The Kingdoms of Thorn and Bone

This might surprise you, but I don’t really read fantasy fiction. You might have gleaned otherwise from the slew of Terry Pratchett and JK Rowling books on my shelf, but those are two of the most widely-read authors in Britain. I’m not much of a reader lately, but my go-to fare is more of the Michael Crichton variety. I enjoy clean, efficient, unobtrusive prose – which also explains the few Stephen King books that share that shelf.

So that’s the real reason for the Greg Keyes novels, which came recommended from a friend. When I heard he was writing the Elder Scrolls spin-off books, I instantly understood why he’d been chosen, since his world and Bethesda’s are so similar as to seem interchangeable. What they share is a mundane sense of the magical – its presence is as low-key and matter-of-fact as the sci-fi in Battlestar Galactica. What’s kept in the foreground is the real drama of a highly-charged political situation, and the carnage of its graphically-described battle scenes. In that, it’s closer to one of the many dramatisations of the Tudor royals than your usual Elves-and-sorcery nonsense.  Continue reading

Review of the Year 2011

It’s been a funny year. I spent most of it pregnant, which is a lot like being really hung over for nine months. Not really conducive to productivity. Now my tiny bundle of trouble is here, blog posts are hastily composed in the few minutes she is able to sleep without being cuddled up on my lap. It’s been a funny year generally, though. There were terrifying natural disasters, tumultuous political events, and a slew of zeitgeisty buzzwords. There were the riots in the the UK, which was the logical result of our filesharing culture: if you tell people that they can take music, films and games without permission, payment or consequence, then of course they’ll just start smashing shop windows and stealing televisions and consoles to play them on – because, really, what’s the difference?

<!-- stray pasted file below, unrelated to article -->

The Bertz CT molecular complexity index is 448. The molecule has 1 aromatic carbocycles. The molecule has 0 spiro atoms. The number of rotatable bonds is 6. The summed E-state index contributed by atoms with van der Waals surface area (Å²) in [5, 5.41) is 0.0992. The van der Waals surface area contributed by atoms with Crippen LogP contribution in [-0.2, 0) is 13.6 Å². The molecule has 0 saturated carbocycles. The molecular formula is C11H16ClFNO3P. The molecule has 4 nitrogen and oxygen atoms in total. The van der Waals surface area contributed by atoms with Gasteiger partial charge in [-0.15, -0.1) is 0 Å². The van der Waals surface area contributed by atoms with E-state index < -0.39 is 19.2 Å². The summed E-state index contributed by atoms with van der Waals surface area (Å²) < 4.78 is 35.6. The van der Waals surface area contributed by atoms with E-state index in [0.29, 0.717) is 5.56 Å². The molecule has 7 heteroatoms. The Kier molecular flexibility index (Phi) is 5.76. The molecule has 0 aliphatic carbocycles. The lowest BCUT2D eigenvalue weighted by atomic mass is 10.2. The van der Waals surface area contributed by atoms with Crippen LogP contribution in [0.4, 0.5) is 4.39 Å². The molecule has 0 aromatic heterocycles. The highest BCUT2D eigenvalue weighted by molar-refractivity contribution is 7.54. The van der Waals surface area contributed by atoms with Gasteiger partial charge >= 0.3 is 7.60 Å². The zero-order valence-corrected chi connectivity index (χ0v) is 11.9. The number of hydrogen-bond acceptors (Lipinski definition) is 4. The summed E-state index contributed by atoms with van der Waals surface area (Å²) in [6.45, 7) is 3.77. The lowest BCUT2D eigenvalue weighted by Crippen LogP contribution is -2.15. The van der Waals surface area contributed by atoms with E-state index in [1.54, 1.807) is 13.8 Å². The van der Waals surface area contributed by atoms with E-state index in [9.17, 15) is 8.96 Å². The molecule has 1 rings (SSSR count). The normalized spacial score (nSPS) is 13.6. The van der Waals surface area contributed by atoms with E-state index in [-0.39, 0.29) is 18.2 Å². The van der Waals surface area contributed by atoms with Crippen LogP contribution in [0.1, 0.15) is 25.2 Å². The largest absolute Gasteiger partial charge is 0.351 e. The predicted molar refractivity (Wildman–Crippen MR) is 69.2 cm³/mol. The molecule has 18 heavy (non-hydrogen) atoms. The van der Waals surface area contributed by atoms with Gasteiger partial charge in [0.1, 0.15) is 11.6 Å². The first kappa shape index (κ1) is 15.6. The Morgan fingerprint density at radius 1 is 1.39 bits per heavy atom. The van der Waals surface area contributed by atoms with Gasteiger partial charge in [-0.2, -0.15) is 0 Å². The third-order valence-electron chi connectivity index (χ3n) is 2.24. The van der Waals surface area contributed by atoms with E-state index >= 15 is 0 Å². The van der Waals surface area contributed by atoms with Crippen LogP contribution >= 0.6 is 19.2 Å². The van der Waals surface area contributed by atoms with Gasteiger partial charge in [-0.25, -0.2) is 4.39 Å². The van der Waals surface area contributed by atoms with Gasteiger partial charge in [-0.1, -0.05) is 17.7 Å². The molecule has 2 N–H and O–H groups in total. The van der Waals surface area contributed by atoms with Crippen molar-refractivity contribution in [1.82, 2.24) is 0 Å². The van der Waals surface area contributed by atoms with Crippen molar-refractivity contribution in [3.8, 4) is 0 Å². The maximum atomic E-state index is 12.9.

Steve Jobs died, to worldwide mourning, and John McCarthy – who coined the term “artificial intelligence” – died the same month, to little fanfare. Amy Winehouse succumbed to her addictions, and Charlie Sheen miraculously survived his own. A royal couple who actually seemed to like each other got married. Lady Gaga got boring. An American preacher predicted the Rapture – twice – and was a little embarrassed when the dates passed without incident.

And a number of things were released that I rather liked.

Continue reading

Trending Topics: #booksthatchangedmyworld

I’m not really a book person. I rarely finish novels – most of them are simply too boring to make me want to find out how they end. When I do enjoy a book, I tend to read it over and over. I’ve read each Harry Potter book at least three times (except the last), and have read Pride and Prejudice (197 years old and still f***ing hilarious) about six times.

I can’t, even now, think of a (fiction) book that has profoundly changed my life in the way my favourite music has. The closest to a life-changer would be Dice Man by Luke Rhinehart, which taught me the habit of flipping a coin over important decisions – not, in my case, to act so impulsively, but to reveal my subconscious desires: if I’m disappointed by a result, it means I didn’t really want to do it in the first place.

Mostly as a child I grew up reading standard fare – Lewis Carroll was a particular favourite, as were Grimm’s Fairy Tales and other fantasy fiction: The Wind in the Willows, Narnia; the usual. When I was eight, I used to read a comic written by Pat ‘Judge Dredd’ Mills called Misty – a fabulously morbid slab of gothic horror – specially for little girls.

The first book I remember finding profoundly affecting was A Rag, a Bone and a Hank of Hair by Nicholas Fisk. I was about ten, and I’d read a couple of his other stories – Trillions, for one – and the thing I loved about it was that he didn’t patronise his audience. He wrote grown up, solidly-written science fiction in which the protagonist happened to be a child. What was most arresting, other than the vivid detail of the worlds he described, was the shock twist ending. I bought the book from Amazon a couple of years back and, finding it just as good now as it was back then, sent it on to my nephew. I hope he read it. When I first stayed over with one of my closest friends, I was pleased to see Nicholas Fisk’s children’s stories nestling comfortably between Stephen Hawking and Brian Greene on her bookshelf.

Continue reading